Google Maps Now Gives You Detailed Voice Directions for Walking

Posted on October 10, 2019 by Mehedi Hassan in Google with 6 Comments

Google is improving its voice directions for Google Maps in order to improve the experience for people with visual impairments. The idea is that by providing more details about the walking directions, the navigation experience will be less problematic for those who have visual impairments.

With the new feature turned on, Google Maps will tell you exactly when the next turn is, or tell you that you are in the right direction on longer routes. It will even ask you to cross with added caution for larger intersections and notify you when you are not on the right route. It seems incredibly useful:

Detailed voice guidance on Google Maps is a limited feature now, but it’s rolling out on both Android and iOS. The feature is available in English for those living in the United States, and Japanese in Japan. Google says the feature will support more languages and countries in the future. It can be enabled from within Google Maps settings, under the Navigation section’s Walking Options.

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Comments (6)

6 responses to “Google Maps Now Gives You Detailed Voice Directions for Walking”

  1. dab2kab

    Now how about offline walking directions....??

  2. hrlngrv

    Having seen my children struggle to drive from point A to point B when their phones' batteries have died, I despair for the human species when it ceases to be able to read static, printed maps. As for tourism, one of my better days involved getting lost in Schnoor in Bremen, Germany.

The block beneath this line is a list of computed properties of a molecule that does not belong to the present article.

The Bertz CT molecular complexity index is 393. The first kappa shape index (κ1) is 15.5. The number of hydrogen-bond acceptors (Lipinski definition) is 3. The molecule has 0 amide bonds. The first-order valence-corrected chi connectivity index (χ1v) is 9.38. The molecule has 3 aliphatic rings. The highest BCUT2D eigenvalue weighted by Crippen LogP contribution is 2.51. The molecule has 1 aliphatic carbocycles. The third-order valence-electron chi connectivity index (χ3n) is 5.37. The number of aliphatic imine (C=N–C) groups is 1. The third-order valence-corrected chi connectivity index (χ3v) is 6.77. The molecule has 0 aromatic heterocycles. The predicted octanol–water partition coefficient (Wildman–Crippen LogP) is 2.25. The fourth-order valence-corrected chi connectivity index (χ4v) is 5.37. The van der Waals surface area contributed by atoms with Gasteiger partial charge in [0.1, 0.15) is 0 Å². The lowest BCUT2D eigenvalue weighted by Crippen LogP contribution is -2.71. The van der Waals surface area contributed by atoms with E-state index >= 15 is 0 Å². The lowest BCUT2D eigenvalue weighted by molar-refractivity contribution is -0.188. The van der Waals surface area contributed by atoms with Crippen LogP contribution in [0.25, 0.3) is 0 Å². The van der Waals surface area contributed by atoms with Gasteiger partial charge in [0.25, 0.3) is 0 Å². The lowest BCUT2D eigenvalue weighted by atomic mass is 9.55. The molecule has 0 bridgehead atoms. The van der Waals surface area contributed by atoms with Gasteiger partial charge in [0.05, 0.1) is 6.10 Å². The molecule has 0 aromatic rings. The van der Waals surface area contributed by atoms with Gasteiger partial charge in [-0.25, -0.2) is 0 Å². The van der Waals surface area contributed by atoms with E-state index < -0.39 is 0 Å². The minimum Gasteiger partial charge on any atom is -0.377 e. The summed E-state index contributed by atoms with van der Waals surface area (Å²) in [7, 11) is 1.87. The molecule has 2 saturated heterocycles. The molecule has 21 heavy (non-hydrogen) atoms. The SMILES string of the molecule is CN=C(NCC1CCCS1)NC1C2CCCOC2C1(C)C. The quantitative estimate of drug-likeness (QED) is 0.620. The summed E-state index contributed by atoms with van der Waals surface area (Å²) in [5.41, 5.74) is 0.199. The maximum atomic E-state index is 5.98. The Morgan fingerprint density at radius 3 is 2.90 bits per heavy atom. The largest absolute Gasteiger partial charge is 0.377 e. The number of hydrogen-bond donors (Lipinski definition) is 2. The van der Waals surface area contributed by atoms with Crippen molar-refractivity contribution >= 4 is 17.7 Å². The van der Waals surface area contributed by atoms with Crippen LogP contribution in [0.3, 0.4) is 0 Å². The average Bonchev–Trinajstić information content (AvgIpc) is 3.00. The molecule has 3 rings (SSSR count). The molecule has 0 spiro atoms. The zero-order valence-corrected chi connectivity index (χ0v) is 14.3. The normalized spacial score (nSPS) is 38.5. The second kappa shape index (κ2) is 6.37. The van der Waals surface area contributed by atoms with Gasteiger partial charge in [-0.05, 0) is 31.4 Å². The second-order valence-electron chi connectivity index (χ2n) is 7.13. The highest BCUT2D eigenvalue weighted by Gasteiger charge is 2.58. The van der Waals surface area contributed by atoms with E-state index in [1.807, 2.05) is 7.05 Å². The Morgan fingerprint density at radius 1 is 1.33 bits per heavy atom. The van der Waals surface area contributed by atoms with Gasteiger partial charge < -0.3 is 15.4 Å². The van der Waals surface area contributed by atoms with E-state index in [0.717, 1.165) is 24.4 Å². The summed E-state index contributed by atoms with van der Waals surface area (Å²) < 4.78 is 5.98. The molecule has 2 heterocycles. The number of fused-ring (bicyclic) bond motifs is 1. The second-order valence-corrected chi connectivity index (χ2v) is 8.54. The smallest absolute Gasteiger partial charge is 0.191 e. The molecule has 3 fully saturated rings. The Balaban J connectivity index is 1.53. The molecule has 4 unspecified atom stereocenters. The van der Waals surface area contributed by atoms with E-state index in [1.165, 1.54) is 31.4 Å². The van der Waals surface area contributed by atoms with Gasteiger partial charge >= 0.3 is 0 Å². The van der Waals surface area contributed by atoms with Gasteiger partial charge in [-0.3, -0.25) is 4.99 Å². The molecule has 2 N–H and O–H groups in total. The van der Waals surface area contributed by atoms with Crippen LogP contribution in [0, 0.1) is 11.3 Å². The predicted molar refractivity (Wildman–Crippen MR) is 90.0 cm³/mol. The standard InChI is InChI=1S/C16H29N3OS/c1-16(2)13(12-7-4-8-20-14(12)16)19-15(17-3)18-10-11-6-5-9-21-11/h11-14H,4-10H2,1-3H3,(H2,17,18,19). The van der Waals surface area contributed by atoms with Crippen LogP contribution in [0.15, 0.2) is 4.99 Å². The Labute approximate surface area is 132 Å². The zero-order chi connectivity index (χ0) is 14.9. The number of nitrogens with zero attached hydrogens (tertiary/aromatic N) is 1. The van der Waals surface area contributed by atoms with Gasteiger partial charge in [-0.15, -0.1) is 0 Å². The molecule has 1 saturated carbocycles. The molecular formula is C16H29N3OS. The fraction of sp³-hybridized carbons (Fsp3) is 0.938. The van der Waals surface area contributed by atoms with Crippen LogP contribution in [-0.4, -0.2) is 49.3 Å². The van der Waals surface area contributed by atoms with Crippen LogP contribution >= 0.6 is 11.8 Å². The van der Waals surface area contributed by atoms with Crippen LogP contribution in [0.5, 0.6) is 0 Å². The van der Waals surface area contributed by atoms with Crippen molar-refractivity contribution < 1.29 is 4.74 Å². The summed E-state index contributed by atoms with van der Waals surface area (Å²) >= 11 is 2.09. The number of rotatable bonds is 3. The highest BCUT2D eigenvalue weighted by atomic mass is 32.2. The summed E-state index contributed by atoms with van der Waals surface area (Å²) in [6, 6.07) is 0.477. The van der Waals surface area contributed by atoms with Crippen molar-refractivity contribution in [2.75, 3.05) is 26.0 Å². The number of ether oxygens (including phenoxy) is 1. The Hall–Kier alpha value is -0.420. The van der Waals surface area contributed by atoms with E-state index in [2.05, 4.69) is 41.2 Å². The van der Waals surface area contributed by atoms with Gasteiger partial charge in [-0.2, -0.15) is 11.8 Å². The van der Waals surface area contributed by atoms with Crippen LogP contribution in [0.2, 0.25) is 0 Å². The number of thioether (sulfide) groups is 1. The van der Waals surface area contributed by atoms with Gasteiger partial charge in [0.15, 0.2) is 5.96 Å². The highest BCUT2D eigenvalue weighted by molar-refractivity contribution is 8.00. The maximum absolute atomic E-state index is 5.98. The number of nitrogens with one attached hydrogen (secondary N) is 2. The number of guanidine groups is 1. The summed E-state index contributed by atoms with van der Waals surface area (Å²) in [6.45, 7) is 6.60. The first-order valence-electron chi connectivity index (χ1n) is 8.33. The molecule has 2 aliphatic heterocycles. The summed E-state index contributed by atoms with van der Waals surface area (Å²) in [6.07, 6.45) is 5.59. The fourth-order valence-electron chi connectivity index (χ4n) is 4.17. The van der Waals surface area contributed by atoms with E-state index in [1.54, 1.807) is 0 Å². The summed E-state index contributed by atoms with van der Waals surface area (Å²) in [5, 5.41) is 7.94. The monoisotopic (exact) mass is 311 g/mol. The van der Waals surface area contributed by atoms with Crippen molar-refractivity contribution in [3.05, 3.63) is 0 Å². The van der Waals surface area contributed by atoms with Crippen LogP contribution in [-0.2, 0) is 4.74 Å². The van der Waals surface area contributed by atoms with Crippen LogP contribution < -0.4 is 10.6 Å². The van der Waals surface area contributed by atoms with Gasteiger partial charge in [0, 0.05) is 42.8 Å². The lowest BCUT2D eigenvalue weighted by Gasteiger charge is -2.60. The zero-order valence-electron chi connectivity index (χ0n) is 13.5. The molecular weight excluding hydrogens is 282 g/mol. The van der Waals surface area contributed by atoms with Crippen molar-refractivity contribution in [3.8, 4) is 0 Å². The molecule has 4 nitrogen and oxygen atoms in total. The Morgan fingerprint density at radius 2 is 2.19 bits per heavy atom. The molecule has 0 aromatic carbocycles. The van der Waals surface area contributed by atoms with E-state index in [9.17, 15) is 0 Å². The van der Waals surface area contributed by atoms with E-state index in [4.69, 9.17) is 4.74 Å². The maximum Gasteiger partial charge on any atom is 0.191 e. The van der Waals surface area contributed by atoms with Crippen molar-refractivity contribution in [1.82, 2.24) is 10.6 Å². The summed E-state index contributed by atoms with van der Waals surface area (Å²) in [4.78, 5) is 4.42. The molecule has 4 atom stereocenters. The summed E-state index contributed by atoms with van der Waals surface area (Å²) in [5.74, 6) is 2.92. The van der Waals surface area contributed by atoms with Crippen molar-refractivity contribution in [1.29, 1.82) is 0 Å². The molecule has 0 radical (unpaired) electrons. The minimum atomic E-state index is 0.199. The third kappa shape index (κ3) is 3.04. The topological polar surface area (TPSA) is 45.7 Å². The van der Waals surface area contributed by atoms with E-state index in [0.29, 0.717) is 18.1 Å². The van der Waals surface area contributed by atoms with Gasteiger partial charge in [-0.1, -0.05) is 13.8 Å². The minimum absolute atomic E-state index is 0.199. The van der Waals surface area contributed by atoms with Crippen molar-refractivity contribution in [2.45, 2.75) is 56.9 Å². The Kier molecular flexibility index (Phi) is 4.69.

• Greg Green

      In reply to hrlngrv:

      A part of the Marine Corps base Camp Pendleton is bounded on the west by Interstate 5 and on the east by some very, very, steep hills more than a hundred feet high. Flatland is perhaps 3/4 mile across, several miles north south. The modern safety rules won’t allow any Marine in that area without a working USMC gps device.

      Even without a compass and map you can hear the highway. Keep it to your left and walk to San Clemente, keep it to your right and walk to hospital. If you’re going uphill you’re going the wrong way. If you’re crossing the highway you’re going the wrong way. Yet you can’t be in there without a gps. The consequences of that electronic dependency are a little frightening.

      • hrlngrv

        In reply to Greg Green:

        Question 1: how many walkie-talkies were hit and disabled in Korea and Vietnam. My godfather was a 1st lieutenant in Korea, and he had 2 radiomen and their equipment taken out by enemy fire while he was there.

        Question 2: how long before sensors can detect the EM signatures of GPS devices even if they don't 'transmit'?

  3. Thom77

    Can't wait for when you miss a turn and the "detailed voice guidance" keeps repeating over and over "Turn around ... turn around ... turn around ... turn around ... turn around..."

  4. rvanallen

    I support a visually impaired client. He was a decorated firefighter that had to "retire" due to this condition. These small and often overlooked enhancements are really big deals. With only about 20-percent vision left, he struggles just to walk around the block with a cane. There are many hardware and software solutions in the marketplace but they tend to be very expensive. This option will be a great offering for him and others needing assistance. Good Job Google.